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Half male, half female bird banded at Powdermill
Avian researchers at Powdermill Nature Reserve netted quite the surprise on September 24: a rose-breasted grosbeak with the fuchsia feathers of a male on the right side of its body and the lemony yellow plumage of a female on the left. The banding team immediately knew it had captured a common migrating songbird with a rare condition known as bilateral gynandromorphism, wherein an animal not only is half female and half male, but those characteristics are split down its midline. “One of the crew said it was ‘like seeing a unicorn,’” says Annie Lindsay, the reserve’s bird banding program manager. This uncommon phenomenon is an example of a fascinating genetic process that few people ever encounter. Over nearly six decades, only five birds banded at Powdermill have been documented as gynandromorphs. In birds, the rare condition occurs when an egg cell has two nuclei stuck together and both sets of genes are fertilized in a single bird body. Female birds, like humans, have two ovaries, but only the left one is functional in songbirds. Since the grosbeak’s left side is female, it’s possible that it could reproduce, though it would have to behave like a female to attract a mate.
Crucial support for PA’s cultural community
All four Carnegie Museums received relief funding under the COVID-19 Cultural and Museum Preservation Grant Program, totaling $1.4 million. The support comes from a program that Pennsylvania carved out of its federal CARES Act funding in recognition of the vital role that museums and other cultural institutions play in the communities they serve. More than 35 cultural organizations in the region are sharing $6.2 million in funds, helping to offset some of the revenue lost while attractions were closed to the public and, after they reopened, ongoing lost revenue due to the slow recovery of on-site visitation rates and limited ability to provide food service and rental space.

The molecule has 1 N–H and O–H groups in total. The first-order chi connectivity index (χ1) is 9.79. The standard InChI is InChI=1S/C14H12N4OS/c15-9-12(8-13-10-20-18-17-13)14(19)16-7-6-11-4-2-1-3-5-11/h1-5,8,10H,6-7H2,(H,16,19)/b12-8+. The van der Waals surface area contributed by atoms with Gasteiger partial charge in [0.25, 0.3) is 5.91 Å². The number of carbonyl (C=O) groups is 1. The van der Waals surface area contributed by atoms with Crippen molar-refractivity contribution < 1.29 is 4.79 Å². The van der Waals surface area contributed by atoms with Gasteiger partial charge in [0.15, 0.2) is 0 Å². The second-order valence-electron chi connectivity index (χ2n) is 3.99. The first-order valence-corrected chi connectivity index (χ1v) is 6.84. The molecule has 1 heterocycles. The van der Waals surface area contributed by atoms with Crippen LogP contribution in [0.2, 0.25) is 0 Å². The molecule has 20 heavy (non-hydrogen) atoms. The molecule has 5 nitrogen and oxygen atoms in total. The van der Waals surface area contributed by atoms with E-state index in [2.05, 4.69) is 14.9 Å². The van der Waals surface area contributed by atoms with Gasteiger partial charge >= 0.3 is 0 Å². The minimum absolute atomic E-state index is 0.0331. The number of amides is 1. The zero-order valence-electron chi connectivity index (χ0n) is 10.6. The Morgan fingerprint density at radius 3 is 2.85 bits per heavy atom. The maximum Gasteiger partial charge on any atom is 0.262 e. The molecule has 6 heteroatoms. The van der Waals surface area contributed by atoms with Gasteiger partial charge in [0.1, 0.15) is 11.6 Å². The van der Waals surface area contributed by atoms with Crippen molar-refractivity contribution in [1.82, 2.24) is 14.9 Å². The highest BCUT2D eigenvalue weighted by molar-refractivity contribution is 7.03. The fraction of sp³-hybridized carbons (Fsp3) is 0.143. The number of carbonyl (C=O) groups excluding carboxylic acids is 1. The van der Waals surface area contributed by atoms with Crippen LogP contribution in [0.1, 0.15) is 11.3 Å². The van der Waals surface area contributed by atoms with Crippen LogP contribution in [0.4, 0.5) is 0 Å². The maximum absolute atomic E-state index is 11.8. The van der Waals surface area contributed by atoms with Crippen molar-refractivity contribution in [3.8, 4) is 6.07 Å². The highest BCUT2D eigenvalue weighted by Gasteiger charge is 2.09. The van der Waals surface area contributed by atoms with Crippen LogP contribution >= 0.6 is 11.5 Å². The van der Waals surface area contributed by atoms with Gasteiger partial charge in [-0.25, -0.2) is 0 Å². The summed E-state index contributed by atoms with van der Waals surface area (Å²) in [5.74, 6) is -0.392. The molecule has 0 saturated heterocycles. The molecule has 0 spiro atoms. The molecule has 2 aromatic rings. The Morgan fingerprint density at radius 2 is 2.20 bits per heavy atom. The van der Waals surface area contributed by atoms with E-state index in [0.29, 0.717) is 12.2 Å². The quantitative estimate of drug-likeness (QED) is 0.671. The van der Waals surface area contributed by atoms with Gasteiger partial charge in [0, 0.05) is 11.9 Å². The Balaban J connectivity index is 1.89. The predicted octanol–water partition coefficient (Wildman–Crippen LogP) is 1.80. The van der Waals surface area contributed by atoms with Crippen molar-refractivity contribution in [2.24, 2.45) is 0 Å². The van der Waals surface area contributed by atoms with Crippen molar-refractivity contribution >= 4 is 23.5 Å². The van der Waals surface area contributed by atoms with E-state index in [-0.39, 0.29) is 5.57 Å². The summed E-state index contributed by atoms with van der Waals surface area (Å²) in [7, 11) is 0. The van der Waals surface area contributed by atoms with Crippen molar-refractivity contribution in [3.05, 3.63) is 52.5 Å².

Carnegie Science Center teamed up with an engineering professor at the University of Pittsburgh to create HEADS UP!, a display highlighting how the HVAC systems at the four Carnegie Museums act as a face mask for their buildings’ air circulation. While research is still determining how much of a role air filtration may play in the spread of COVID-19, the display shows how the right filters can help by trapping particles carrying the virus. Also, at all four museums, the amount of outdoor air introduced into ventilated areas has been increased by up to 15 percent in non-collection storage areas.
Remedying legacy pollution
The Pennsylvania Department of Environmental Protection will fund the much-needed replacement of an outdated abandoned mine drainage treatment system and the rehabilitation of an old strip mine site at Powdermill Nature Reserve. A partnership with Loyalhanna Watershed Association and Indiana University of Pennsylvania, the three-year project will improve water quality in a mile-long stretch of nearby Laurel Run. It will also help Powdermill make good use of the old mine site. For education purposes, the team will restore part of the land to what it looked like when the operator shut down mining in the late 1940s. In another section, they’ll create a habitat for the golden-winged warbler, a bird that is in steep decline.
Browse 300-plus unique items from all four Carnegie Museums stores online, including archival-quality prints and museum-branded items. Holiday shopping made interesting, and easy!
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